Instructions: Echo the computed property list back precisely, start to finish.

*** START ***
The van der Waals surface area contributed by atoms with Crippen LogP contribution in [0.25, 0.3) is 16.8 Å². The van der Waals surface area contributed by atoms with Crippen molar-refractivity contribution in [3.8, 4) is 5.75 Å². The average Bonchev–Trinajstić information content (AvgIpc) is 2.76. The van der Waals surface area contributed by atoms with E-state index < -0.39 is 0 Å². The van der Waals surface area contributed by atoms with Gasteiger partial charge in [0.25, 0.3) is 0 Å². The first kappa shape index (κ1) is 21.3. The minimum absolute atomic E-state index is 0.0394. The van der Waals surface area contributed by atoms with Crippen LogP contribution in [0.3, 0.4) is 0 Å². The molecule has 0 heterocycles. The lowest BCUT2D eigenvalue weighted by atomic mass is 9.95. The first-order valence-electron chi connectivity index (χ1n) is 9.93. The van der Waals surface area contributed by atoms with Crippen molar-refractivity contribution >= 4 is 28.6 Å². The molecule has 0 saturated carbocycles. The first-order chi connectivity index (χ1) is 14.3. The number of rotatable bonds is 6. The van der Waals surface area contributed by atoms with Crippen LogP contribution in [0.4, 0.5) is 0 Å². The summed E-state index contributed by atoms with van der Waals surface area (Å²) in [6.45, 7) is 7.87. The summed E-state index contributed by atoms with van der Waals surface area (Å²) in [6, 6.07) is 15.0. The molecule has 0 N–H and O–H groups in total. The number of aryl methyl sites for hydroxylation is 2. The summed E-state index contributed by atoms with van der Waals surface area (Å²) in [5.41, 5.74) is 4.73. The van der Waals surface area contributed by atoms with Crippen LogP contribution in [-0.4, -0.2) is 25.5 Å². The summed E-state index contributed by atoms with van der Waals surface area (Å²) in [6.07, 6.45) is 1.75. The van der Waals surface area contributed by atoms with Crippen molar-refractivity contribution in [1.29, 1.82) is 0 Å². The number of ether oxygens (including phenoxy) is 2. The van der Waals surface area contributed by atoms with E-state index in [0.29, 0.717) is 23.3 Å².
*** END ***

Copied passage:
The van der Waals surface area contributed by atoms with Crippen LogP contribution in [0.25, 0.3) is 16.8 Å². The van der Waals surface area contributed by atoms with Crippen molar-refractivity contribution in [3.8, 4) is 5.75 Å². The average Bonchev–Trinajstić information content (AvgIpc) is 2.76. The van der Waals surface area contributed by atoms with E-state index < -0.39 is 0 Å². The van der Waals surface area contributed by atoms with Gasteiger partial charge in [0.25, 0.3) is 0 Å². The first kappa shape index (κ1) is 21.3. The minimum absolute atomic E-state index is 0.0394. The van der Waals surface area contributed by atoms with Crippen LogP contribution in [0.3, 0.4) is 0 Å². The molecule has 0 heterocycles. The lowest BCUT2D eigenvalue weighted by atomic mass is 9.95. The first-order valence-electron chi connectivity index (χ1n) is 9.93. The van der Waals surface area contributed by atoms with Crippen molar-refractivity contribution >= 4 is 28.6 Å². The molecule has 0 saturated carbocycles. The first-order chi connectivity index (χ1) is 14.3. The number of rotatable bonds is 6. The van der Waals surface area contributed by atoms with Crippen LogP contribution in [0.4, 0.5) is 0 Å². The summed E-state index contributed by atoms with van der Waals surface area (Å²) in [6.45, 7) is 7.87. The summed E-state index contributed by atoms with van der Waals surface area (Å²) in [6, 6.07) is 15.0. The molecule has 0 N–H and O–H groups in total. The number of aryl methyl sites for hydroxylation is 2. The summed E-state index contributed by atoms with van der Waals surface area (Å²) in [5.41, 5.74) is 4.73. The van der Waals surface area contributed by atoms with Crippen LogP contribution in [-0.4, -0.2) is 25.5 Å². The summed E-state index contributed by atoms with van der Waals surface area (Å²) in [6.07, 6.45) is 1.75. The van der Waals surface area contributed by atoms with Crippen molar-refractivity contribution in [1.29, 1.82) is 0 Å². The number of ether oxygens (including phenoxy) is 2. The van der Waals surface area contributed by atoms with E-state index in [0.29, 0.717) is 23.3 Å².